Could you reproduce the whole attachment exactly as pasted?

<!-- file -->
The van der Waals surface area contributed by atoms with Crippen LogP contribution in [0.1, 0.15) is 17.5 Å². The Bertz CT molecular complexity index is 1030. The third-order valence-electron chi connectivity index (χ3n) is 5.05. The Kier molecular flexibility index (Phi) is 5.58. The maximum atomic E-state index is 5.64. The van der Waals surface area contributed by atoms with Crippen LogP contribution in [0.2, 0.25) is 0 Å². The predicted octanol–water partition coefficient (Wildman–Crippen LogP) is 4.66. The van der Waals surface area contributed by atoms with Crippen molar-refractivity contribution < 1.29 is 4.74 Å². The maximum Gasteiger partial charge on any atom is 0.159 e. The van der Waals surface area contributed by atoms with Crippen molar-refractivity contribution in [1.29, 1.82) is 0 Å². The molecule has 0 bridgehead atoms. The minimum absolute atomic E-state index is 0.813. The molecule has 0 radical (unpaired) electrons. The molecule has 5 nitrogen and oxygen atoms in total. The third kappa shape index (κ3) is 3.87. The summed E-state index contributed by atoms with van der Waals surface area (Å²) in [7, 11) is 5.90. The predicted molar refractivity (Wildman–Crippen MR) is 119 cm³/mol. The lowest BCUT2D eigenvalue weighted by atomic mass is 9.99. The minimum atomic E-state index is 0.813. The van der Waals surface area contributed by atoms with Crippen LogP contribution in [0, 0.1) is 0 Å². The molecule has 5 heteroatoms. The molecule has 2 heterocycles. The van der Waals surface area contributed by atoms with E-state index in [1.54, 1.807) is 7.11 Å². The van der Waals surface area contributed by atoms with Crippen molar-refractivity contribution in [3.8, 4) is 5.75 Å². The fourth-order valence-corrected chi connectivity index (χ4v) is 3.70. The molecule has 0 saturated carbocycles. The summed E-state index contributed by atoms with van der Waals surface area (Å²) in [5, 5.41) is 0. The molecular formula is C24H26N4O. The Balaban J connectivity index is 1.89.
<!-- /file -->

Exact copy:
The van der Waals surface area contributed by atoms with Crippen LogP contribution in [0.1, 0.15) is 17.5 Å². The Bertz CT molecular complexity index is 1030. The third-order valence-electron chi connectivity index (χ3n) is 5.05. The Kier molecular flexibility index (Phi) is 5.58. The maximum atomic E-state index is 5.64. The van der Waals surface area contributed by atoms with Crippen LogP contribution in [0.2, 0.25) is 0 Å². The predicted octanol–water partition coefficient (Wildman–Crippen LogP) is 4.66. The van der Waals surface area contributed by atoms with Crippen molar-refractivity contribution < 1.29 is 4.74 Å². The maximum Gasteiger partial charge on any atom is 0.159 e. The van der Waals surface area contributed by atoms with Crippen molar-refractivity contribution in [1.29, 1.82) is 0 Å². The molecule has 0 bridgehead atoms. The minimum absolute atomic E-state index is 0.813. The molecule has 0 radical (unpaired) electrons. The molecule has 5 nitrogen and oxygen atoms in total. The third kappa shape index (κ3) is 3.87. The summed E-state index contributed by atoms with van der Waals surface area (Å²) in [7, 11) is 5.90. The predicted molar refractivity (Wildman–Crippen MR) is 119 cm³/mol. The lowest BCUT2D eigenvalue weighted by atomic mass is 9.99. The minimum atomic E-state index is 0.813. The van der Waals surface area contributed by atoms with Crippen LogP contribution in [0, 0.1) is 0 Å². The molecule has 5 heteroatoms. The molecule has 2 heterocycles. The van der Waals surface area contributed by atoms with E-state index in [1.54, 1.807) is 7.11 Å². The van der Waals surface area contributed by atoms with Crippen molar-refractivity contribution in [3.8, 4) is 5.75 Å². The fourth-order valence-corrected chi connectivity index (χ4v) is 3.70. The molecule has 0 saturated carbocycles. The summed E-state index contributed by atoms with van der Waals surface area (Å²) in [5, 5.41) is 0. The molecular formula is C24H26N4O. The Balaban J connectivity index is 1.89.